In New York City's Harlem circa 1987, an overweight, abused, illiterate teen who is pregnant with her second child is invited to enroll in an alternative school in hopes that her life can head in a new direction.
A man who lost his family in the September 11 attack on New York City runs into his old college roommate. Rekindling the friendship is the one thing that appears able to help the man recover from his grief.
Jada Pinkett Smith
An aspiring author during the civil rights movement of the 1960s decides to write a book detailing the African-American maids' point of view on the white families for which they work, and the hardships they go through on a daily basis.
Two grieving women - Ria, a Dublin mom whose husband discloses he's in love with a woman already pregnant, and Marilyn, a Connecticut Yankee whose son has died - swap houses for a couple months. Marilyn finds solace in Ria's garden and becomes friends with Colm, a local with a restaurant and his own demons. Ria gets a job cooking, has a date or two, and gradually comes out of her shell. Meanwhile, Ria's husband Danny has problems, economic and personal, that may bring more ruin to those close to him. The house on Tara Road comes to stand for the past, for possibilities, and for what can be lost. Written by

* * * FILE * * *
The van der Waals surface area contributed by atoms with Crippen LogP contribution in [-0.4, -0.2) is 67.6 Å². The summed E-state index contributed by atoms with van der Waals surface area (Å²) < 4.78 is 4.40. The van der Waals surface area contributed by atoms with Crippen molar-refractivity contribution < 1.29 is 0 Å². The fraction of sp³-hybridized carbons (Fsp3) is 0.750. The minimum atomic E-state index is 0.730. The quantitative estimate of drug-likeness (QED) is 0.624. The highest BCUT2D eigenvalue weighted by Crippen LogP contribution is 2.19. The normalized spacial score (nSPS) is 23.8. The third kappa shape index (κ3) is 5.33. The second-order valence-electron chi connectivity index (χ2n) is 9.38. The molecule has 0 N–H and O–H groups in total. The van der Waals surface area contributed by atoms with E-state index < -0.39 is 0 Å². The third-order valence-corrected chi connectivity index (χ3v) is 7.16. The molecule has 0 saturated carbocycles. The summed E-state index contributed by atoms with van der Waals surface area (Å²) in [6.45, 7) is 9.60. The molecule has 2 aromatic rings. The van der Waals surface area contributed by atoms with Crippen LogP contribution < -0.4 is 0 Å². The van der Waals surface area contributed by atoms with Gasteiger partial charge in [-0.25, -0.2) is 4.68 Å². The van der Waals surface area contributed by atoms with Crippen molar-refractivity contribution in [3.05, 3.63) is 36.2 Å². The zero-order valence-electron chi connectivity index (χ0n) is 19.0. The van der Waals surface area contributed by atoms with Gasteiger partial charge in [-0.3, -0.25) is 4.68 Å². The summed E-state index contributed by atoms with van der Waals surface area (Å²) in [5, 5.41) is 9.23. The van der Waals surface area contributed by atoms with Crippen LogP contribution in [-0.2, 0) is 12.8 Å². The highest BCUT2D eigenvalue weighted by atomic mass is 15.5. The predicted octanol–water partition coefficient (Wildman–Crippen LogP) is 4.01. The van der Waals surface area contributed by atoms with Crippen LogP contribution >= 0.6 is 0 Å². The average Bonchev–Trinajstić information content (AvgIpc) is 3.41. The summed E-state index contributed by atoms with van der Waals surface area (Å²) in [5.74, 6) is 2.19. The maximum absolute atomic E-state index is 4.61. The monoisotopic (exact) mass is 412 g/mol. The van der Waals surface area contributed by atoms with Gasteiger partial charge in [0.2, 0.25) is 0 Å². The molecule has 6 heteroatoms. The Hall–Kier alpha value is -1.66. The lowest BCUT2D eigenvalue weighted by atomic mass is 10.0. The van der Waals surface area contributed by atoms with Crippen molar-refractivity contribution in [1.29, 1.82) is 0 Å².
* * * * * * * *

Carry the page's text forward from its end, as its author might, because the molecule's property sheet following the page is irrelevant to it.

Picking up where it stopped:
Maeve Binchy, author of the novel on which the movie is based, makes an uncredited cameo as a restaurant patron. She can be glimpsed seated at the end of the bar, right after the scene where Ria offers to take the job advertised at the restaurant cashier's counter. See more »
Given that I have read the book (at least once) and loved it, I felt that this made the transition to the Big Screen fairly painlessly, after all it was a Big Book and time is limited. I went with someone who had not it, and we both enjoyed the film. I didn't find the acting hammy nor the shortcuts overly intrusive. A six-part drama would have covered all points better obviously but this movie told the tale adequately, the characters were all well-drawn and the mood of the book translated well onto the screen. I loved that we could get the ambiance of each home quickly and the circle of friends that each woman had. The kids were great - my only criticism would perhaps be that Danny was not quite smooth enough; it was hard to fall for his legendary charm.
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